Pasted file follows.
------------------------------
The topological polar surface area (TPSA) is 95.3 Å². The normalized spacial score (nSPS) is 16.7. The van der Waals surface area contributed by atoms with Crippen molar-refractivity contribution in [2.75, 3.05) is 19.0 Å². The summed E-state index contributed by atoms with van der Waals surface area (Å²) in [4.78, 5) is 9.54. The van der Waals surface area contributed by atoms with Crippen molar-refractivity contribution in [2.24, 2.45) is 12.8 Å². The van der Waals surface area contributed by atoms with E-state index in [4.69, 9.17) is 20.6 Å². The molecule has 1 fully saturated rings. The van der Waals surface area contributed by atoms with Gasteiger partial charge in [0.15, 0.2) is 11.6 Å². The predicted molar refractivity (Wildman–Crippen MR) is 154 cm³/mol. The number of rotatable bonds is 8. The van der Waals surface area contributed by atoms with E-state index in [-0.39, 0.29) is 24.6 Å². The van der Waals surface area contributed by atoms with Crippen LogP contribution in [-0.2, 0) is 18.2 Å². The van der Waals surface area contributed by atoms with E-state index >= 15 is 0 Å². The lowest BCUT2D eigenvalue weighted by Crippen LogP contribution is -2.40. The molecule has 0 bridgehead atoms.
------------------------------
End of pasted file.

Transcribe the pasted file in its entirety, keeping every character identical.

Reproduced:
The topological polar surface area (TPSA) is 95.3 Å². The normalized spacial score (nSPS) is 16.7. The van der Waals surface area contributed by atoms with Crippen molar-refractivity contribution in [2.75, 3.05) is 19.0 Å². The summed E-state index contributed by atoms with van der Waals surface area (Å²) in [4.78, 5) is 9.54. The van der Waals surface area contributed by atoms with Crippen molar-refractivity contribution in [2.24, 2.45) is 12.8 Å². The van der Waals surface area contributed by atoms with E-state index in [4.69, 9.17) is 20.6 Å². The molecule has 1 fully saturated rings. The van der Waals surface area contributed by atoms with Gasteiger partial charge in [0.15, 0.2) is 11.6 Å². The predicted molar refractivity (Wildman–Crippen MR) is 154 cm³/mol. The number of rotatable bonds is 8. The van der Waals surface area contributed by atoms with E-state index in [-0.39, 0.29) is 24.6 Å². The van der Waals surface area contributed by atoms with Crippen LogP contribution in [-0.2, 0) is 18.2 Å². The van der Waals surface area contributed by atoms with E-state index >= 15 is 0 Å². The lowest BCUT2D eigenvalue weighted by Crippen LogP contribution is -2.40. The molecule has 0 bridgehead atoms.